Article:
Dundee university 12 11 burning oil to keep cool the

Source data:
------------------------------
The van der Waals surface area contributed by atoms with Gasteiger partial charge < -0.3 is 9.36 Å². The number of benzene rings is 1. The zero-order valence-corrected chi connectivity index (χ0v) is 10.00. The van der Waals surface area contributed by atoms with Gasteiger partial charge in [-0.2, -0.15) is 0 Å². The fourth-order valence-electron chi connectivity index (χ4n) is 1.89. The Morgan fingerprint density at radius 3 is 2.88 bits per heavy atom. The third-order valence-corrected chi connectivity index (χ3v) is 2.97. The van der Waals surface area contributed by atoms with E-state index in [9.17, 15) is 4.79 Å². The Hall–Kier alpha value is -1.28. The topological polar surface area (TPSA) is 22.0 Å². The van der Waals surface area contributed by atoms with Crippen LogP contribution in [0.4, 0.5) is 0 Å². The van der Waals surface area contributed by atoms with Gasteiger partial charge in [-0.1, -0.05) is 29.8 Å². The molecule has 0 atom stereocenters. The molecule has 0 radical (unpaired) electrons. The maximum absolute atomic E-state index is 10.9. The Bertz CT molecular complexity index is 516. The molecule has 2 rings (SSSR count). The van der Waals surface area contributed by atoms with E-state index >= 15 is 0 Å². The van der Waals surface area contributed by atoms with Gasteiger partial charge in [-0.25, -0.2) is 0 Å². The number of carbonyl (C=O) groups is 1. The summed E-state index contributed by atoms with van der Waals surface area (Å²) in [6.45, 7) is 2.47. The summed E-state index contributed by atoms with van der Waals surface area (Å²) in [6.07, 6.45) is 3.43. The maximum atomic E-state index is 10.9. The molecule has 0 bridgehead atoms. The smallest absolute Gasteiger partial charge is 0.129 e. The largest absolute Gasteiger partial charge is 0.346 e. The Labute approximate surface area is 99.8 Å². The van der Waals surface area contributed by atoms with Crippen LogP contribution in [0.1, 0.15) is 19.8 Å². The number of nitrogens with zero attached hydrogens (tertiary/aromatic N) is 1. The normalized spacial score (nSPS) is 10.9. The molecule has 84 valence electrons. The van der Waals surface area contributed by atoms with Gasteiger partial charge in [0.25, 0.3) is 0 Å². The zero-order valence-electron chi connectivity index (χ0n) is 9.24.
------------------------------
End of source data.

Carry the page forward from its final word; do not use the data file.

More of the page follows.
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Unformatted text preview: n trends and inhibiting measures to correct them. Internationally, this issue is receiving increasing attention, with several multilateral bodies calling for the elimination of fossil fuel subsidies. Saudi Arabia is a member of some of these bodies, including the G20 and the World Trade Organization. In 1992 it was one of the signatories of the UN’s Agenda 21, which committed countries to developing policies to address unsustainable patterns of consumption, including energy. It is also among the members of the G20, all of which committed themselves to phasing out ‘inefficient fossil fuel subsidies’ in the medium term in September 2009. Yet Saudi Arabia does not have an overarching policy on energy consumption and claims it has no inefficient fossil fuel subsidies. This report argues that there are compelling domestic reasons for Saudi Arabia to act on both energy consumption and price. These include the looming constraint on oil export capacity, the need to develop a post-oil economy, and threats to the health of inhabitants resulting from power outages and from increasing industrial and traffic pollution. The report examines the Saudi government’s current approach and demonstrates that this will not be enough to head off an economic crisis in the kingdom. So far, the focus has been on adding new energy supply. Chatham House simulations show that adding renewable and nuclear power based on current estimates will only delay the onset of an intractable fiscal deficit by a couple of years. An ambitious effort to increase energy efficiency is also essential. Our simulations show that this could buy the government more time in which to lower the economy’s dependence on income from oil exports. Ideally, efficiency drives would be supported by higher prices for energy. 225 Last printed 9/4/2009 7:00:00 PM Oil DDW 2012 1 Energy Efficiency Solves 226 Oil DDW 2012 1 International help on energy efficiency is key to prevent domestic overconsumption Lahn, Research Fellow for Energy and Development at Chatham House and Stevens, Senior Research Fellow for Energy at Chatham House and Emeritus Professor at Dundee University, 11 Glada Lahn, Research Fellow for Energy and Development at Chatham House and Paul Stevens, Senior Research Fellow for Energy at Chatham House and Emeritus Professor at Dundee University, 12-11, [“Burning Oil to Keep Cool The Hidden Energy Crisis in Saudi Arabia,” The Royal Institute of International Affairs, Chatham House, www.chathamhouse.org/publications/papers/view/180825] E. Liu 1. Early action is critical given the lead times necessary for economic diversification and the introduction of new technology. As a guide, our simulation showed that a national energy intensity improvement goal of a 3% reduction year on year between 2010 and 2020 and a 2% reduction between 2021 and 2030 could buy an extra five years to enable the transition to lower dependence on oil exports. International experience can offer help and guidance to the government in pursuit of ambitious but practical targets for individual sectors. 227 Last printed 9/4/2009 7:00:00 PM Oil DDW 2012 1 Energy Intensity Now 228 Oil DDW 2012 1 Saudia Arabia and Southwest Asia are rapidly becoming more energy inefficient Lahn, Research Fellow for Energy and Development at Chatham House and Stevens, Senior Research Fellow for Energy at Chatham House and Emeritus Professor at Dundee University, 11 Glada Lahn, Research Fellow for Energy and Development at Ch...
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